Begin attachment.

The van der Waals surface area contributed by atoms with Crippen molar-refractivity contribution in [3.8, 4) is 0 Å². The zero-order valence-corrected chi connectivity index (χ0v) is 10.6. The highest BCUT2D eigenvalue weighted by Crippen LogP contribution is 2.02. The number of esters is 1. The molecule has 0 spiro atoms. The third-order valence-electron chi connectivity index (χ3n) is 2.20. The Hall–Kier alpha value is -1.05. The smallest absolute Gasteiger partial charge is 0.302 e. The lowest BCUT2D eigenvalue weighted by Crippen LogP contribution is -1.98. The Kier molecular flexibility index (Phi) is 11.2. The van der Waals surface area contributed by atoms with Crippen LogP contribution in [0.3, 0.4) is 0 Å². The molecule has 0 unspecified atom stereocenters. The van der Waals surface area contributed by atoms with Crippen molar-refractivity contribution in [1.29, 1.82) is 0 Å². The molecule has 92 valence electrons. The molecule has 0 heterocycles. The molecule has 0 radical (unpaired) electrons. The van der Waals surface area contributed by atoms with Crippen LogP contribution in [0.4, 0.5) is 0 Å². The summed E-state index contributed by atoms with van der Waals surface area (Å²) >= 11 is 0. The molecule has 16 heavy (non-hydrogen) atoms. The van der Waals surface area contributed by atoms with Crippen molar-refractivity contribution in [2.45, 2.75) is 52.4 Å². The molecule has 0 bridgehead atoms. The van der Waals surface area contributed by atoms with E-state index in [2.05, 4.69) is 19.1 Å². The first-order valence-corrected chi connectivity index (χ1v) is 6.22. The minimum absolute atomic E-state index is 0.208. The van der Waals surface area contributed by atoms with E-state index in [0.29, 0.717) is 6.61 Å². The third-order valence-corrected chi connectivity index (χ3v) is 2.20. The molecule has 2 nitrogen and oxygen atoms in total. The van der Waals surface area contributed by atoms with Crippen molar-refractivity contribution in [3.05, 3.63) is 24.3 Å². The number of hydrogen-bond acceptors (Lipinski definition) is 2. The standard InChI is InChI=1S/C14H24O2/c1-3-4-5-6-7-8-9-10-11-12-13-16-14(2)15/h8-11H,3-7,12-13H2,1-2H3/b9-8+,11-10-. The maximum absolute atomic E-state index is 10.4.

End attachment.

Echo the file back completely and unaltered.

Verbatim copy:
The van der Waals surface area contributed by atoms with Crippen molar-refractivity contribution in [3.8, 4) is 0 Å². The zero-order valence-corrected chi connectivity index (χ0v) is 10.6. The highest BCUT2D eigenvalue weighted by Crippen LogP contribution is 2.02. The number of esters is 1. The molecule has 0 spiro atoms. The third-order valence-electron chi connectivity index (χ3n) is 2.20. The Hall–Kier alpha value is -1.05. The smallest absolute Gasteiger partial charge is 0.302 e. The lowest BCUT2D eigenvalue weighted by Crippen LogP contribution is -1.98. The Kier molecular flexibility index (Phi) is 11.2. The van der Waals surface area contributed by atoms with Crippen LogP contribution in [0.3, 0.4) is 0 Å². The molecule has 0 unspecified atom stereocenters. The van der Waals surface area contributed by atoms with Crippen molar-refractivity contribution in [1.29, 1.82) is 0 Å². The molecule has 92 valence electrons. The molecule has 0 heterocycles. The molecule has 0 radical (unpaired) electrons. The van der Waals surface area contributed by atoms with Crippen LogP contribution in [0.4, 0.5) is 0 Å². The summed E-state index contributed by atoms with van der Waals surface area (Å²) >= 11 is 0. The molecule has 16 heavy (non-hydrogen) atoms. The van der Waals surface area contributed by atoms with Crippen molar-refractivity contribution in [2.45, 2.75) is 52.4 Å². The molecule has 0 bridgehead atoms. The van der Waals surface area contributed by atoms with E-state index in [2.05, 4.69) is 19.1 Å². The first-order valence-corrected chi connectivity index (χ1v) is 6.22. The minimum absolute atomic E-state index is 0.208. The van der Waals surface area contributed by atoms with E-state index in [0.29, 0.717) is 6.61 Å². The third-order valence-corrected chi connectivity index (χ3v) is 2.20. The molecule has 2 nitrogen and oxygen atoms in total. The van der Waals surface area contributed by atoms with Crippen molar-refractivity contribution in [3.05, 3.63) is 24.3 Å². The number of hydrogen-bond acceptors (Lipinski definition) is 2. The standard InChI is InChI=1S/C14H24O2/c1-3-4-5-6-7-8-9-10-11-12-13-16-14(2)15/h8-11H,3-7,12-13H2,1-2H3/b9-8+,11-10-. The maximum absolute atomic E-state index is 10.4.